I punched him in the gut and ran past him out of an opening in the barn. I had never run that fast in my life. I looked back briefly. God, I wish I never looked behind me. I could see black figures, silhouetted by the light of the fire, running about screaming. Some stood still, with their arms out, accepting the stabs by the counselors.

I heard chanting of some sort, at first I couldn't make it out but it grew louder:

“We know what’s best for you, we love you.”

Over and over again. The sight of Jeanette’s last breath as her mouth filled with blood flashed through my mind and I ran.

I ran into the forest, my heart beating in my ears like a drum. I didn't know where I was going. I was just running in the direction that we came from. The chanting followed me. “We know what’s best for you, we love you.” It repeated like a broken record, over and over.

The glow of the inferno lit the property dimly so I was able to come out the other side where the cabins were. I looked behind me again; I could see the brush moving and the chanting growing louder. How did they find me? How did they follow me?

“We know what’s best for you, we love you.”

I ran faster but I felt a hand tug at my shirt. I fell and it fell with me. I looked back to see the councilor, he had my ankle in one hand and a knife in the other. His eyes were empty black pits and his skin was white as a sheet. I screamed and kicked the knife out of his hand with my other foot. That loosened his grip a bit and gave me time to get back to my feet and run towards the exit.

The sign reading “Camp Omega” stood hauntingly above the entrance. I ran straight through it. The footsteps behind me stopped as the councilors did. I looked behind again, and there they stood. Looking trapped inside of the campgrounds stood all of the councilors. Still as stone. As if they knew they couldn't cross the gate.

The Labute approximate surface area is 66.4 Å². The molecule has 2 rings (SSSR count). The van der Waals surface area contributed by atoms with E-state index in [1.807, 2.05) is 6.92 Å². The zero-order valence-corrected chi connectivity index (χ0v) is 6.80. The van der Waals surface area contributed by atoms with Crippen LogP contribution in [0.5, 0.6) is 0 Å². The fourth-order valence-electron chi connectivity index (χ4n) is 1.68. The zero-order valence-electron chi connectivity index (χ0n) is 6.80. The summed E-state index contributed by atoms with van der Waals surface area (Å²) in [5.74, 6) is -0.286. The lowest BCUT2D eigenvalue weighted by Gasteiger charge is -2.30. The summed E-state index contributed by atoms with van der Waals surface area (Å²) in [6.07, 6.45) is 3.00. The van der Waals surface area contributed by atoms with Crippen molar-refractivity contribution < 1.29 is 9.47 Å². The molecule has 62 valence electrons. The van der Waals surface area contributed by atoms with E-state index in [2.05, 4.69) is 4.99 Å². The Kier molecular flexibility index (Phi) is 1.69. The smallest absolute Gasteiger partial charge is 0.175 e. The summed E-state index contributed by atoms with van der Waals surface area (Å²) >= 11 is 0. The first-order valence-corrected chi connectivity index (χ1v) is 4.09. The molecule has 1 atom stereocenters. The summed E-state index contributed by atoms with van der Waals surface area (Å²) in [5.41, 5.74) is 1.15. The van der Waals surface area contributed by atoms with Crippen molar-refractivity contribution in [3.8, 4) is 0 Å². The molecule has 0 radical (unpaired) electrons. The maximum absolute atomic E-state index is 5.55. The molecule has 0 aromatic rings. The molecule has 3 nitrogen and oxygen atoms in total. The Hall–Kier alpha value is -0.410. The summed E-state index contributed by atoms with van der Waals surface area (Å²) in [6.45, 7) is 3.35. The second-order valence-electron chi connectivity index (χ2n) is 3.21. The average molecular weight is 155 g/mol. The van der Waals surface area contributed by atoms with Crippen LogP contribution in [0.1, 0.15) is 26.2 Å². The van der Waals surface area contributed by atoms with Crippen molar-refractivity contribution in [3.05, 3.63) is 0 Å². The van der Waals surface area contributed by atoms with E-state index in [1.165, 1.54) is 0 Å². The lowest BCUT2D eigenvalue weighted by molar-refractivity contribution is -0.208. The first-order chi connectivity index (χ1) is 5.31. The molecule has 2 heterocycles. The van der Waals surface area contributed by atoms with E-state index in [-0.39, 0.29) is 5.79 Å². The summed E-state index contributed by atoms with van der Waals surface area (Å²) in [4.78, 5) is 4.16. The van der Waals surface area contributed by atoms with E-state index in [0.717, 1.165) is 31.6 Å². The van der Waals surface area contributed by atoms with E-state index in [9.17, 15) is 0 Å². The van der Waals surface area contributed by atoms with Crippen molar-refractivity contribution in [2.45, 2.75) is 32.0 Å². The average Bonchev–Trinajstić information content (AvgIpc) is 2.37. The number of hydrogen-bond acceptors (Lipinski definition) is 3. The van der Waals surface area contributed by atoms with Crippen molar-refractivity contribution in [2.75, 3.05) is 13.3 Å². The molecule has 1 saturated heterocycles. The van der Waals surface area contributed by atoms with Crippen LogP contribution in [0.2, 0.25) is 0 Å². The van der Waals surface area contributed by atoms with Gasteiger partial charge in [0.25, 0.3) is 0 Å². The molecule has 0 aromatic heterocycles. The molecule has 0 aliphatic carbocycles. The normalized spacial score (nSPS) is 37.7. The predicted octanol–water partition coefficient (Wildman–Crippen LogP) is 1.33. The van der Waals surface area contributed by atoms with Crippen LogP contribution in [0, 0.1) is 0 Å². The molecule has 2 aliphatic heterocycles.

It started to rain and that’s when they put their hoods up. I didn't even notice the hoods and robes before. Even in the dim light I could tell they were blood red. “We know what’s best for you, we love you,” they chanted again. I started to back away slowly, my eyes wide in terror as they pulled their daggers out again. I thought they were going to throw them at me. Part of me wanted to run and scream but the other was transfixed on the scene playing out before me.

In unison they raised their bloodstained knives and stabbed themselves in the necks. Blood spurted everywhere. I could see it mix with the rain as it flowed down their necks and they fell.

All I could do was scream and run down the dirt path into the little town. It felt like weeks that I ran until I found the town and the police station. Relief washed over me as I entered the wooden doors. I must’ve looked like a mess. My hair was matted with a mixture of sweat and rain. I probably had blood on my hands. I looked down at them.

They were clean. The rain must’ve washed the blood off. I walk to the front desk as calmly as I could where the secretary looked at me. She had a shocked expression on her face as if I had just risen from the dead. I assumed it was because of my disheveled appearance.

I explained everything to her. The camp, the councilors, what they did; everything. She looked shocked and gave me a glass of water. “Do you want to call your parents Carl?” she asked me.

“Yes please.” She gave me her phone and I called them up. I’m surprised they could understand me since I was choking on my own tears and snot that ran down my face and into accumulated into my mouth. They came as quickly as they could to pick me up. An hour later they arrived at the police station. I was so relieved that they found me that once I got in the car I closed my eyes. I felt safe.

I must’ve fallen asleep because when I opened my eyes we were in an unfamiliar place. I blinked a few times; we were parked in front of a brick building that loomed gloomily overhead. It was then that I realized something. The woman at the police station, how did she know my name? I never told her.

“Where are we?” I ask with apprehension, my parents look back at me with sad expressions.

“Son, we’re at a mental institution. We’re worried about you,” my father stated flatly. My jaw fell open.

“You don’t believe me?” I asked.

“Carl, you've been missing for a week now. You showed up at a police station in this small town ranting about some camp with murderous councilors,” my mother stated. I was silent trying to process everything.

“Carl, we know what’s best for you, we love you,” they chanted in unison.